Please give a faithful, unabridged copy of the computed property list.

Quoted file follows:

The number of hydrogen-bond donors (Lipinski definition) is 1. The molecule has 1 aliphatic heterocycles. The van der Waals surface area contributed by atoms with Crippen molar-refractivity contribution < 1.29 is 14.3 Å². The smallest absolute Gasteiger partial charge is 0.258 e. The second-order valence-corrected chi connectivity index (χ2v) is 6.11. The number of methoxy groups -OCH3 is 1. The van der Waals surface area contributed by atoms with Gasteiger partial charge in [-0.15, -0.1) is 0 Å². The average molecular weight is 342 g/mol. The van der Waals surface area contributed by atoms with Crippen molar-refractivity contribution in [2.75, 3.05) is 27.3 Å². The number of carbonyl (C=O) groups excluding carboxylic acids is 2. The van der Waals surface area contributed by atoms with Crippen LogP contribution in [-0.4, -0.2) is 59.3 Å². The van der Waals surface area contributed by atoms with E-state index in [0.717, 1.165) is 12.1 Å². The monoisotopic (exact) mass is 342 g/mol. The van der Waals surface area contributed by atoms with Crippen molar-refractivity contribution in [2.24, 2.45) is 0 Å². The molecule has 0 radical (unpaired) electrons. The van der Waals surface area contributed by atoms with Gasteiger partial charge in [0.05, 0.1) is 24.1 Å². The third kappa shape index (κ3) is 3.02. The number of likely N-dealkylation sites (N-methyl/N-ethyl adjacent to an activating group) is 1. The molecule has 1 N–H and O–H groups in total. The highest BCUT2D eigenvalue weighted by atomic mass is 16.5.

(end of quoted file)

The number of hydrogen-bond donors (Lipinski definition) is 1. The molecule has 1 aliphatic heterocycles. The van der Waals surface area contributed by atoms with Crippen molar-refractivity contribution < 1.29 is 14.3 Å². The smallest absolute Gasteiger partial charge is 0.258 e. The second-order valence-corrected chi connectivity index (χ2v) is 6.11. The number of methoxy groups -OCH3 is 1. The van der Waals surface area contributed by atoms with Gasteiger partial charge in [-0.15, -0.1) is 0 Å². The average molecular weight is 342 g/mol. The van der Waals surface area contributed by atoms with Crippen molar-refractivity contribution in [2.75, 3.05) is 27.3 Å². The number of carbonyl (C=O) groups excluding carboxylic acids is 2. The van der Waals surface area contributed by atoms with Crippen LogP contribution in [-0.4, -0.2) is 59.3 Å². The van der Waals surface area contributed by atoms with E-state index in [0.717, 1.165) is 12.1 Å². The monoisotopic (exact) mass is 342 g/mol. The van der Waals surface area contributed by atoms with Crippen molar-refractivity contribution in [2.24, 2.45) is 0 Å². The molecule has 0 radical (unpaired) electrons. The van der Waals surface area contributed by atoms with Gasteiger partial charge in [0.05, 0.1) is 24.1 Å². The third kappa shape index (κ3) is 3.02. The number of likely N-dealkylation sites (N-methyl/N-ethyl adjacent to an activating group) is 1. The molecule has 1 N–H and O–H groups in total. The highest BCUT2D eigenvalue weighted by atomic mass is 16.5.